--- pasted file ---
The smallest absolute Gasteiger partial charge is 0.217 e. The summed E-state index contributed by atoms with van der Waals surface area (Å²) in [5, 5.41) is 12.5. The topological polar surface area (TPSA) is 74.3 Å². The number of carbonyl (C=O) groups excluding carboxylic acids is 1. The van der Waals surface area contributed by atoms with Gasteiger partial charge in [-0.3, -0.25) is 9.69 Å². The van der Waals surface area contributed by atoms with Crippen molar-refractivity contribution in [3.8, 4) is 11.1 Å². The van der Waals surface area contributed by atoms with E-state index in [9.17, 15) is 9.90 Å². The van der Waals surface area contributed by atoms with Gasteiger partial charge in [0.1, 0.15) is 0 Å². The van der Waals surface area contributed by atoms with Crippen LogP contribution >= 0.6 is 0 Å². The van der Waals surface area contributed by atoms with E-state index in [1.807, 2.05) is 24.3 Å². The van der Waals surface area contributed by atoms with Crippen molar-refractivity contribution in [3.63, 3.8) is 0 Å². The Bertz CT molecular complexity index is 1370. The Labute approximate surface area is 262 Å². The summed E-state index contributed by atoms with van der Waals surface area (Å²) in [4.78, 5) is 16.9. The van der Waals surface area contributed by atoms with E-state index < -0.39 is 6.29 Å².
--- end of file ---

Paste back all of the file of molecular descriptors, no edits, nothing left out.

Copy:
The smallest absolute Gasteiger partial charge is 0.217 e. The summed E-state index contributed by atoms with van der Waals surface area (Å²) in [5, 5.41) is 12.5. The topological polar surface area (TPSA) is 74.3 Å². The number of carbonyl (C=O) groups excluding carboxylic acids is 1. The van der Waals surface area contributed by atoms with Gasteiger partial charge in [-0.3, -0.25) is 9.69 Å². The van der Waals surface area contributed by atoms with Crippen molar-refractivity contribution in [3.8, 4) is 11.1 Å². The van der Waals surface area contributed by atoms with E-state index in [9.17, 15) is 9.90 Å². The van der Waals surface area contributed by atoms with Gasteiger partial charge in [0.1, 0.15) is 0 Å². The van der Waals surface area contributed by atoms with Crippen LogP contribution >= 0.6 is 0 Å². The van der Waals surface area contributed by atoms with E-state index in [1.807, 2.05) is 24.3 Å². The van der Waals surface area contributed by atoms with Crippen molar-refractivity contribution in [3.63, 3.8) is 0 Å². The Bertz CT molecular complexity index is 1370. The Labute approximate surface area is 262 Å². The summed E-state index contributed by atoms with van der Waals surface area (Å²) in [4.78, 5) is 16.9. The van der Waals surface area contributed by atoms with E-state index < -0.39 is 6.29 Å².